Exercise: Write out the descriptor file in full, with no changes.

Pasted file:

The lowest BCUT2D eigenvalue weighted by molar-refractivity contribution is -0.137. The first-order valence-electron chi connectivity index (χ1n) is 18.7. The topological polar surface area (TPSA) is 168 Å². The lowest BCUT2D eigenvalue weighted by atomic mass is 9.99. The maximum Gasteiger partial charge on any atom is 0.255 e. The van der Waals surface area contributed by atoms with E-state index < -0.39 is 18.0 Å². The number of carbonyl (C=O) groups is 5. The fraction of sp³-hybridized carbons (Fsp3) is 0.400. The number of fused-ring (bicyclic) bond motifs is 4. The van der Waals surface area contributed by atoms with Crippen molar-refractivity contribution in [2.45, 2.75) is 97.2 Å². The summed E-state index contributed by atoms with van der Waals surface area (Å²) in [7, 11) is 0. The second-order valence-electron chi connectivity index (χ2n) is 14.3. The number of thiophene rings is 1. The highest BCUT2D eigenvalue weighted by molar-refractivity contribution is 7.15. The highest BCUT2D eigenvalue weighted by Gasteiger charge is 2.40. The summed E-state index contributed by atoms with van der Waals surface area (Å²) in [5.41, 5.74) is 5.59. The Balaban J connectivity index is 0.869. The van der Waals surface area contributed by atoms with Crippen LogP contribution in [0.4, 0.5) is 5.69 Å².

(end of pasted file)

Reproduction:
The lowest BCUT2D eigenvalue weighted by molar-refractivity contribution is -0.137. The first-order valence-electron chi connectivity index (χ1n) is 18.7. The topological polar surface area (TPSA) is 168 Å². The lowest BCUT2D eigenvalue weighted by atomic mass is 9.99. The maximum Gasteiger partial charge on any atom is 0.255 e. The van der Waals surface area contributed by atoms with E-state index < -0.39 is 18.0 Å². The number of carbonyl (C=O) groups is 5. The fraction of sp³-hybridized carbons (Fsp3) is 0.400. The number of fused-ring (bicyclic) bond motifs is 4. The van der Waals surface area contributed by atoms with Crippen molar-refractivity contribution in [2.45, 2.75) is 97.2 Å². The summed E-state index contributed by atoms with van der Waals surface area (Å²) in [7, 11) is 0. The second-order valence-electron chi connectivity index (χ2n) is 14.3. The number of thiophene rings is 1. The highest BCUT2D eigenvalue weighted by molar-refractivity contribution is 7.15. The highest BCUT2D eigenvalue weighted by Gasteiger charge is 2.40. The summed E-state index contributed by atoms with van der Waals surface area (Å²) in [5.41, 5.74) is 5.59. The Balaban J connectivity index is 0.869. The van der Waals surface area contributed by atoms with Crippen LogP contribution in [0.4, 0.5) is 5.69 Å².